Australian state culls thousands of wild horses
MELBOURNE (Reuters) - The northern Australian state of Queensland plans to slaughter 10,000 feral horses, known as brumbies, that are damaging fragile habitats in national parks.
The Courier Mail newspaper reported on Saturday the state government had instructed shooters in some areas to hide the bodies under a plan to conceal the extent of the cull.
More than 4,000 feral horses have already been shot in the popular Carnarvon National Park in central Queensland, the newspaper said, and there were plans to kill 10,000 more, citing documents obtained under Freedom of Information laws.
State Sustainability Minister Andrew McNamara said shooting the horses was the most humane option.
"Feral horses are causing serious erosion, spreading weeds, destroying freshwater springs and other water courses, damaging Aboriginal cultural sites, competing with native wildlife for feed, and destroying habitat," he was quoted as saying.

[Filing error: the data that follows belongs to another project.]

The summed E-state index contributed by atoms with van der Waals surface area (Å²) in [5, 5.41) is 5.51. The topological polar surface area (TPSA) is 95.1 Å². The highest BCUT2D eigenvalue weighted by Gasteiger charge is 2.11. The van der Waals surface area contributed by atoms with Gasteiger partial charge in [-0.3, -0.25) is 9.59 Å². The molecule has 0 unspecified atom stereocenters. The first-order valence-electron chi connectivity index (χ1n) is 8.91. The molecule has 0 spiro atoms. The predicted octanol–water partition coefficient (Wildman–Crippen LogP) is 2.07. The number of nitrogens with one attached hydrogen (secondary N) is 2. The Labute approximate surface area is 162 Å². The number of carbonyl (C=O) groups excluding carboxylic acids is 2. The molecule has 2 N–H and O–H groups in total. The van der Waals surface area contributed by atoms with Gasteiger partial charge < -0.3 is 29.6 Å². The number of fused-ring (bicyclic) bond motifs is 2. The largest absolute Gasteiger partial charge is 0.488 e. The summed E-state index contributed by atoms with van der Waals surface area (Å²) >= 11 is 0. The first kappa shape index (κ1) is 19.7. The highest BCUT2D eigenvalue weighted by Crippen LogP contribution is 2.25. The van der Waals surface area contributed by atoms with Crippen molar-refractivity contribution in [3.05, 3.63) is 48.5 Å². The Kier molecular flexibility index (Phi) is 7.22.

McNamara said the program would ensure the feral horse population was kept at a manageable level relative to the native wildlife.
There are an estimated 100,000 feral horses in Queensland, and officials say they are destroying fragile national park ecosystems.
The Royal Society for the Prevention of Cruelty to Animals said it has given its reluctant support to the culling plan, but says fertility control should have been used instead.
(Reporting by Victoria Thieberger; editing by Jeremy Laurence)
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